According to Reuters reports as the week ended, the next substantial attack on the controversial Unlawful Internet Gambling Enforcement Act 2006 could commence as early as mid-March 2009.
Spearheaded by Congressman Barney Frank, who chairs the House Financial Services Committee, the proposal will seek to repeal the disruptive and much-criticised three-year-old U.S. ban on Internet gambling financial transactions that has caused billions in losses and hurt US trade ties with the European Union.
"I'm going to be pushing it," Frank told reporters at a press conference to lay out his agenda for reforming U.S. financial regulation.
One of Frank's aides added that work on drafting the legislation should be completed soon.
Advocates of overturning the UIGEA say it is an unwarranted impingement on personal liberty, and point to independent estimates that the United States could raise nearly $52 billion in revenue over the next decade by taxing and regulating Internet gambling instead of trying to prohibit it.
Controversial "carve-outs" in US law that permit online gambling in the horseracing, fantasy sports and state lotteries sectors have also been heavily criticised as inequitable, leading to major World Trade Organisation decisions going against the USA.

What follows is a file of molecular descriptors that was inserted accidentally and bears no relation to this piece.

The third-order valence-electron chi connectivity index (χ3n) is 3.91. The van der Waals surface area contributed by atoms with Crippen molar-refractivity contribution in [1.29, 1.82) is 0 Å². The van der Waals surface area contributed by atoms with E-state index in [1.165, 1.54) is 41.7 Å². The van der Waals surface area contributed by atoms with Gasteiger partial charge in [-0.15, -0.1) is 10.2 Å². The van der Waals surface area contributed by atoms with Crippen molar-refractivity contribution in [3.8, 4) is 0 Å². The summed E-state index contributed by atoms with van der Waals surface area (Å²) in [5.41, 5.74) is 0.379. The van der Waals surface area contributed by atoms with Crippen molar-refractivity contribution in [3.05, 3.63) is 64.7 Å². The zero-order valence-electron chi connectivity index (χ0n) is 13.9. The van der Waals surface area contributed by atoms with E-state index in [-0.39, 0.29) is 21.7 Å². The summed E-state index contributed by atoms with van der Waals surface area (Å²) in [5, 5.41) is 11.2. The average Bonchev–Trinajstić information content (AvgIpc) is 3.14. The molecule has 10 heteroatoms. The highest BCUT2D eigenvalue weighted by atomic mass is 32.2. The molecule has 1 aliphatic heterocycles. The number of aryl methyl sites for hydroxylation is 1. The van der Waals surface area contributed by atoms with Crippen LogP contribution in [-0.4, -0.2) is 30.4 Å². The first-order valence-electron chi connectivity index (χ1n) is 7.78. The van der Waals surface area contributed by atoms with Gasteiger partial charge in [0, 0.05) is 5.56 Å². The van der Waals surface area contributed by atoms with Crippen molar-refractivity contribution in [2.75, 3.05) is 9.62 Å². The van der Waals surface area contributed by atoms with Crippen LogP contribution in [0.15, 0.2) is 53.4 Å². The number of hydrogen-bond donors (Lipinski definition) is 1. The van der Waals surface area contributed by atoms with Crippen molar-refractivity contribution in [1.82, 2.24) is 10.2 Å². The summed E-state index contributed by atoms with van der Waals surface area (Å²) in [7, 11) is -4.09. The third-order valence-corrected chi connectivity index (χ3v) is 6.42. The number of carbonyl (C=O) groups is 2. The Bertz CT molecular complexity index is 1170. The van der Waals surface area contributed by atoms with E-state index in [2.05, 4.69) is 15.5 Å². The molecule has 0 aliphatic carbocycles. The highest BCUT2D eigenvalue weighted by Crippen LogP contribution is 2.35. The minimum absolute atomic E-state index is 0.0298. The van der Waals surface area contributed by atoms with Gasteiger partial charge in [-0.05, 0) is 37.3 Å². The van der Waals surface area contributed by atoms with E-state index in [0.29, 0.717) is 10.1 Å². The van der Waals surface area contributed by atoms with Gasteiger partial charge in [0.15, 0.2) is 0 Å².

Adding fuel to the fire, the London-based Remote Gambling Association has accused the U.S. Justice Department of singling out European online gambling companies like PartyGaming, Sportingbet and 888.com for prosecution while allowing similar U.S. companies to operate freely through the Internet. This has resulted in a European Commission investigation, the results of which are expected to be released soon. Insiders claim that the report will confirm that there are grounds to take further action against the United States at the World Trade Organisation, although a negotiated resolution would be preferred (see previous InfoPowa reports).
Bail-out critical American tax-payers will also be interested to learn that other items on Congressman Frank's agenda include a March 24th hearing with the U.S. Attorney General, FBI, SEC and bank regulators on potential criminal and civil prosecutions of "...those responsible for irresponsible loans, securitization and the resulting U.S. financial crisis." He will also push for legislation to restrain securitisation, anticipating that $7.6 billion of TARP (Troubled Asset Relief Program) bailout money will be returned to the U.S.
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